The past million years

To go back before recorded human history, scientists have to rely on indirect methods to unravel much of the story of the past climate. A particularly valuable information source is the record stored in the ice that caps Greenland and the Antarctic continent. These ice caps are several thousands of metres thick. Snow deposited on their surface gradually becomes compacted as further snow falls, becoming solid ice. The ice moves steadily downwards, eventually flowing outwards at the bottom of the ice-sheet. Ice near the top of the layer will have been deposited fairly recently; ice near the bottom will have fallen on the surface many tens or hundreds of thousands of years ago. Analysis of the ice at different levels can, therefore, provide information about the conditions prevailing at different times in the past.

Deep cores have been drilled out of the ice at several locations in both Greenland and Antarctica. At Russia's Vostok station in east Antarctica, for instance, drilling has been carried out for over 25 years. The longest and most recent core reached a depth of over 3.5 km; the ice at the bottom of the hole fell as snow on the surface of the Antarctic continent well over half a million years ago (Figure 4.6b).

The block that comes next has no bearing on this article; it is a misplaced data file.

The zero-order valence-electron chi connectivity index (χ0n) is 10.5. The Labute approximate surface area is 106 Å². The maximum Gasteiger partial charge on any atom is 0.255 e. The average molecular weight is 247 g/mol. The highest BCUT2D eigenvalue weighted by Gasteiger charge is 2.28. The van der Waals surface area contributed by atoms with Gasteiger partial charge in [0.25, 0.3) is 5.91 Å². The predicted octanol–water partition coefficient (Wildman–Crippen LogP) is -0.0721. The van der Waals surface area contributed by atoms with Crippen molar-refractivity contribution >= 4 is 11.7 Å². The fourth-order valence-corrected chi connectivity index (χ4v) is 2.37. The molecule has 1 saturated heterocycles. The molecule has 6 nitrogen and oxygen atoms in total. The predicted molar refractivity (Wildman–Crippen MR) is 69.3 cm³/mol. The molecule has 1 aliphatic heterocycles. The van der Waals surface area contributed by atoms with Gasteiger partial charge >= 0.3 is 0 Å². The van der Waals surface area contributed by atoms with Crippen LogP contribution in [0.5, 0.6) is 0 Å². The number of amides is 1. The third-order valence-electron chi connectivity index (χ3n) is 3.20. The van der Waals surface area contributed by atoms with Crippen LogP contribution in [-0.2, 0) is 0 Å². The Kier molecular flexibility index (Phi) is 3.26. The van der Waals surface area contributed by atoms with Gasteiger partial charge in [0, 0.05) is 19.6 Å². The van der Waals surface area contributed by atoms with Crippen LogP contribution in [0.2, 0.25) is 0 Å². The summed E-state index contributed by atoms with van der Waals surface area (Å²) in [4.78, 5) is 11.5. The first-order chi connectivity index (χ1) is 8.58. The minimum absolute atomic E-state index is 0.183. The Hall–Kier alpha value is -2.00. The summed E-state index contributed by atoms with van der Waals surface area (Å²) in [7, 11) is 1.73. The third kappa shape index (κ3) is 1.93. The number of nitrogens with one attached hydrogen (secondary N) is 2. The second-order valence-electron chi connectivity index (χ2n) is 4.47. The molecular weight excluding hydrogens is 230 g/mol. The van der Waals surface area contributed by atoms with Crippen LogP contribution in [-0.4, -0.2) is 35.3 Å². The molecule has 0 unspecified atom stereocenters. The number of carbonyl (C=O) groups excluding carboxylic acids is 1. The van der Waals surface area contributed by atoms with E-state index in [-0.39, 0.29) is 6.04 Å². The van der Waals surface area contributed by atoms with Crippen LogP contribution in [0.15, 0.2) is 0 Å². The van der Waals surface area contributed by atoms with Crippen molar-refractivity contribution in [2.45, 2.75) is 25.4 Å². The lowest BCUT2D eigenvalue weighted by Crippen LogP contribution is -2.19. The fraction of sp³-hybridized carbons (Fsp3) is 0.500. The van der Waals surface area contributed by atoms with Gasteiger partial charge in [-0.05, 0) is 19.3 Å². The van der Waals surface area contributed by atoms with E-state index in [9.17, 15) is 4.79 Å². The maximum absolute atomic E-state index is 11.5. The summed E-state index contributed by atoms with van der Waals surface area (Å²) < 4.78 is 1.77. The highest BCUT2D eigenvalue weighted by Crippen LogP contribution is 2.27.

Small bubbles of air are trapped within the ice. Analysis of the composition of that air shows what was present in the atmosphere for the time at which the ice

Figure 4.6 (a) Variations over the last 160 000 years of polar temperature and atmospheric carbon dioxide concentrations derived from the Vostok ice core from Antarctica. It is estimated that the variation of global average temperature is about half that in the polar regions. Also shown is the current carbon dioxide concentration of about 380 ppm and the likely rise during the twenty-first century under various projections of its growth. (b) Variations of deuterium (SD), a proxy for local temperature; 918O, a proxy for global ice volume fluctuations; and the atmospheric concentrations of CO2 and CH4 derived from air trapped within ice cores from Antarctica. Shading indicates interglacial periods.

10"

"S

CO2 in 2100 (with business as usual)

Double pre-industrial CO2

Lowest possible CO2 stabilisation level by 2100

CO2 now

T"

Time (thousands of years)

T"

-700

-400

-300

Time (thousands of years)

1—I—I—I—I—I—I—I—I—I—I—I—I—I—I—I—I—I—I—I—I—I—I—I—I—I—I—I—I—I—I—I—r

600 500 400 300 200 100 0

Time (before 2005)

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  • Stanley
    What caused global warming in the past 1000000 years?
    3 months ago

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